Understanding the New Excise Tax on Corporate Stock Repurchases

The Inflation Reduction Act of 2022 changed the calculus of corporate finance strategy with the implementation of a 1% excise tax on stock repurchases. Specifically, the 1% tax applies to net repurchases made by covered corporations after December 31, 2022. Net repurchases are calculated as the fair market value of shares repurchased less the fair market value of any shares issued during the taxable year.

The rule’s initial language left some open questions related to stock-based compensation. The Treasury Department clarified these when it released initial guidance in late December 2022. Now that a full quarter has passed since the rule took effect, we’re here to share our interpretation of the key provisions.

What’s the goal of the new excise tax?

Stock repurchases have been on the rise, exceeding $1 trillion for the first time in 2022. This has attracted a flurry of attention, with the SEC adopting amendments to disclosure requirements in May 2023. One is that issuers must now report daily repurchase activity on a quarterly or semi-annual basis. Stock repurchases have also been a source of some controversy due to the potential to use them to increase the payouts of performance awards held primarily by executives, for instance those based on stock price or EPS hurdles.

When distributing profits to shareholders, stock buybacks have historically been more tax-effective than paying dividends. This is because dividends are generally taxed immediately and at ordinary income tax rates. In contrast, stock repurchases don’t create a taxable event for shareholders. And if they lead to stock price appreciation, those gains aren’t taxed until the shares are sold—likely at lower capital gains tax rates.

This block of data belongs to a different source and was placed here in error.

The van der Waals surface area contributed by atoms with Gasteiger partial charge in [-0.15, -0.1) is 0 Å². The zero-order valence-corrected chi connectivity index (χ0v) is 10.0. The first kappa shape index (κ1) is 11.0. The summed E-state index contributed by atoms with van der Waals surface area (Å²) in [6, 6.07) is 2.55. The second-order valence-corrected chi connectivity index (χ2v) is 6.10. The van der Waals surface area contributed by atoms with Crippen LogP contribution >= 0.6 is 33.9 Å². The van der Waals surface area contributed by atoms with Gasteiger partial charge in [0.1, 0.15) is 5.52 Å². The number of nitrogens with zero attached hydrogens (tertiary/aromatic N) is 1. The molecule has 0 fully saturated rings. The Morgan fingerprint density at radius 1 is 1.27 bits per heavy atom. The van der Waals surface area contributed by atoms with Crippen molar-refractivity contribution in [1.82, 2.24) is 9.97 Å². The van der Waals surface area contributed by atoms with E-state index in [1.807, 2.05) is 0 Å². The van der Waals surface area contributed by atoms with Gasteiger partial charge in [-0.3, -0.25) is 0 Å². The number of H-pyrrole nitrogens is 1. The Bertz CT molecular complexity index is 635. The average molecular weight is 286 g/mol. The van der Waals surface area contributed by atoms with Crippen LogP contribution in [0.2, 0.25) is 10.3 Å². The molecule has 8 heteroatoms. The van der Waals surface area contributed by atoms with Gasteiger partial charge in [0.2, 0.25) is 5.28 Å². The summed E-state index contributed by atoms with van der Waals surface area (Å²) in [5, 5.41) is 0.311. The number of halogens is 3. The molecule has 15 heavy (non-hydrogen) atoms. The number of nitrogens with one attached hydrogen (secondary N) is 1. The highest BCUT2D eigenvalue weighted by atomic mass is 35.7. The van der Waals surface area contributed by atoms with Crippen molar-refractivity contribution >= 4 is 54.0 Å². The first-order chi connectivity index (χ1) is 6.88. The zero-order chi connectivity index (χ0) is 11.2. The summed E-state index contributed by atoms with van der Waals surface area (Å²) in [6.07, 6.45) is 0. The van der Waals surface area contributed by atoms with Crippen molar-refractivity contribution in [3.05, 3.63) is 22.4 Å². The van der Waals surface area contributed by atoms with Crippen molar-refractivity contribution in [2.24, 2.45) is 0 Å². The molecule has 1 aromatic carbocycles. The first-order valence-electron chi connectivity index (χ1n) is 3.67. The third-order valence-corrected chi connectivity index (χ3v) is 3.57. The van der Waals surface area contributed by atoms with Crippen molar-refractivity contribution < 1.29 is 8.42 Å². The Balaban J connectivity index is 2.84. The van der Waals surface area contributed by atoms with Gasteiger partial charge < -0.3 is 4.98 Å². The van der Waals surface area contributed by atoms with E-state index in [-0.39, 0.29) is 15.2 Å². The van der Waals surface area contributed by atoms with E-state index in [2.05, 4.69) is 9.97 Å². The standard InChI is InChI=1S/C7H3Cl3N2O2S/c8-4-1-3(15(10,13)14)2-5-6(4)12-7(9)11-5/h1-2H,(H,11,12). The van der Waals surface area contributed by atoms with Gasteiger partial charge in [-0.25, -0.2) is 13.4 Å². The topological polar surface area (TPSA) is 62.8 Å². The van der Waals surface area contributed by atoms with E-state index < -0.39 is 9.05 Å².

The excise tax rule was passed in an effort to reduce the disparity in the tax code between dividends and stock repurchases, as well as to steer executives toward investing profits back into the company (e.g., research and development, wage increases, or other drivers of growth).

How is the excise tax calculated?

At first glance, the excise tax is a fairly straightforward calculation. It’s simply 1% multiplied by the taxable base of shares repurchased minus shares issued. As with so many other topics, however, the devil is in the details.

For the fair value of the shares repurchased, the interim guidance provided by the Treasury Department and the IRS in Notice 2023-02 outlines four allowable approaches:

  1. The daily volume-weighted average price as determined on the date the stock is repurchased (also known by the acronym VWAP)
  2. The closing price on the date the stock is repurchased
  3. The average of the high and low prices on the date the stock is repurchased
  4. The trading price at the time the stock is repurchased